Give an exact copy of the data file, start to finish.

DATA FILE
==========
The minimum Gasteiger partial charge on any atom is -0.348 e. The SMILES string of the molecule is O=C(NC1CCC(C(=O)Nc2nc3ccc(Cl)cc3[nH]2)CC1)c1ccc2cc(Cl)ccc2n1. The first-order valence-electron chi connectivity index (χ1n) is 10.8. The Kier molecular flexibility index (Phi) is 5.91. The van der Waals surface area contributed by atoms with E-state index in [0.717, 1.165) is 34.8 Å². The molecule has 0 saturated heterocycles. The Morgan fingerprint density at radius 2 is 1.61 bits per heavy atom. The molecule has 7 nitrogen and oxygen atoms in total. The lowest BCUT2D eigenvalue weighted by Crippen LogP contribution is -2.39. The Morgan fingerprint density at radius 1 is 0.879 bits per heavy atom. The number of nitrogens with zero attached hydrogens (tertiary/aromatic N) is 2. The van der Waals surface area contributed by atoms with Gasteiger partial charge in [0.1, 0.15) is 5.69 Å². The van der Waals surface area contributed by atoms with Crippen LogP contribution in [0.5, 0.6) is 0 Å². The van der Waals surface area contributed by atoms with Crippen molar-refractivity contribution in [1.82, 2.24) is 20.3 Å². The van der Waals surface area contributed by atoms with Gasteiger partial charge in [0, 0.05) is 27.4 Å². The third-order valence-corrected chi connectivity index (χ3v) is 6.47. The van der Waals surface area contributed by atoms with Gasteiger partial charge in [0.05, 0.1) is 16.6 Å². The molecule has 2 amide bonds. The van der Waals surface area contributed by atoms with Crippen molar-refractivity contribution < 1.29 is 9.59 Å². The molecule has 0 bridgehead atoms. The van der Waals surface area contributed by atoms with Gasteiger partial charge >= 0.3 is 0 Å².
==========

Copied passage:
The minimum Gasteiger partial charge on any atom is -0.348 e. The SMILES string of the molecule is O=C(NC1CCC(C(=O)Nc2nc3ccc(Cl)cc3[nH]2)CC1)c1ccc2cc(Cl)ccc2n1. The first-order valence-electron chi connectivity index (χ1n) is 10.8. The Kier molecular flexibility index (Phi) is 5.91. The van der Waals surface area contributed by atoms with E-state index in [0.717, 1.165) is 34.8 Å². The molecule has 0 saturated heterocycles. The Morgan fingerprint density at radius 2 is 1.61 bits per heavy atom. The molecule has 7 nitrogen and oxygen atoms in total. The lowest BCUT2D eigenvalue weighted by Crippen LogP contribution is -2.39. The Morgan fingerprint density at radius 1 is 0.879 bits per heavy atom. The number of nitrogens with zero attached hydrogens (tertiary/aromatic N) is 2. The van der Waals surface area contributed by atoms with Gasteiger partial charge in [0.1, 0.15) is 5.69 Å². The van der Waals surface area contributed by atoms with Crippen LogP contribution in [0.5, 0.6) is 0 Å². The van der Waals surface area contributed by atoms with Crippen molar-refractivity contribution in [1.82, 2.24) is 20.3 Å². The van der Waals surface area contributed by atoms with Gasteiger partial charge in [0, 0.05) is 27.4 Å². The third-order valence-corrected chi connectivity index (χ3v) is 6.47. The van der Waals surface area contributed by atoms with Gasteiger partial charge in [0.05, 0.1) is 16.6 Å². The molecule has 2 amide bonds. The van der Waals surface area contributed by atoms with Crippen molar-refractivity contribution < 1.29 is 9.59 Å². The molecule has 0 bridgehead atoms. The van der Waals surface area contributed by atoms with Gasteiger partial charge >= 0.3 is 0 Å².